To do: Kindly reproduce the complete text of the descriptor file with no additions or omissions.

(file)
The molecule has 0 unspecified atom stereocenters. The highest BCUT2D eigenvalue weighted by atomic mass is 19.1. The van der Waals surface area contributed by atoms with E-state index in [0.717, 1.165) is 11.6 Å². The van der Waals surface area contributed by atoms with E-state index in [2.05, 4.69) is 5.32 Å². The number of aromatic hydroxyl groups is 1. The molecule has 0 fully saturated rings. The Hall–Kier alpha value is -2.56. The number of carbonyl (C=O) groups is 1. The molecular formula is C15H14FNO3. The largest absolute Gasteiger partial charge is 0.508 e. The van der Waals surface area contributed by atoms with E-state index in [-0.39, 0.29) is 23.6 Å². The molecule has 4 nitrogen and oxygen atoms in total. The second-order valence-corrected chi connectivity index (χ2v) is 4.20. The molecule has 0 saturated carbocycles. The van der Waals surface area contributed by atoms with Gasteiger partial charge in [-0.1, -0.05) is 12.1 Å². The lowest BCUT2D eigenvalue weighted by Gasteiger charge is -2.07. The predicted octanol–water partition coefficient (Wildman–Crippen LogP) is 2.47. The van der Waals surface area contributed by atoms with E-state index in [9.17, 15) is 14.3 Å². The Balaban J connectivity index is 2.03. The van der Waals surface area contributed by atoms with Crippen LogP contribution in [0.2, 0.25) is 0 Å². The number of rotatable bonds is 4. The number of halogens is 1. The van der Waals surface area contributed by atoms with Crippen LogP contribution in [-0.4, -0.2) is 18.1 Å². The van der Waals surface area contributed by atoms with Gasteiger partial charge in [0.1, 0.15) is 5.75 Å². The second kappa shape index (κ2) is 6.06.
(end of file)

The molecule has 0 unspecified atom stereocenters. The highest BCUT2D eigenvalue weighted by atomic mass is 19.1. The van der Waals surface area contributed by atoms with E-state index in [0.717, 1.165) is 11.6 Å². The van der Waals surface area contributed by atoms with E-state index in [2.05, 4.69) is 5.32 Å². The number of aromatic hydroxyl groups is 1. The molecule has 0 fully saturated rings. The Hall–Kier alpha value is -2.56. The number of carbonyl (C=O) groups is 1. The molecular formula is C15H14FNO3. The largest absolute Gasteiger partial charge is 0.508 e. The van der Waals surface area contributed by atoms with E-state index in [-0.39, 0.29) is 23.6 Å². The molecule has 4 nitrogen and oxygen atoms in total. The second-order valence-corrected chi connectivity index (χ2v) is 4.20. The molecule has 0 saturated carbocycles. The van der Waals surface area contributed by atoms with Gasteiger partial charge in [-0.1, -0.05) is 12.1 Å². The lowest BCUT2D eigenvalue weighted by Gasteiger charge is -2.07. The predicted octanol–water partition coefficient (Wildman–Crippen LogP) is 2.47. The van der Waals surface area contributed by atoms with E-state index in [9.17, 15) is 14.3 Å². The Balaban J connectivity index is 2.03. The van der Waals surface area contributed by atoms with Crippen LogP contribution in [0.2, 0.25) is 0 Å². The number of rotatable bonds is 4. The number of halogens is 1. The van der Waals surface area contributed by atoms with Crippen LogP contribution in [-0.4, -0.2) is 18.1 Å². The van der Waals surface area contributed by atoms with Gasteiger partial charge in [0.1, 0.15) is 5.75 Å². The second kappa shape index (κ2) is 6.06.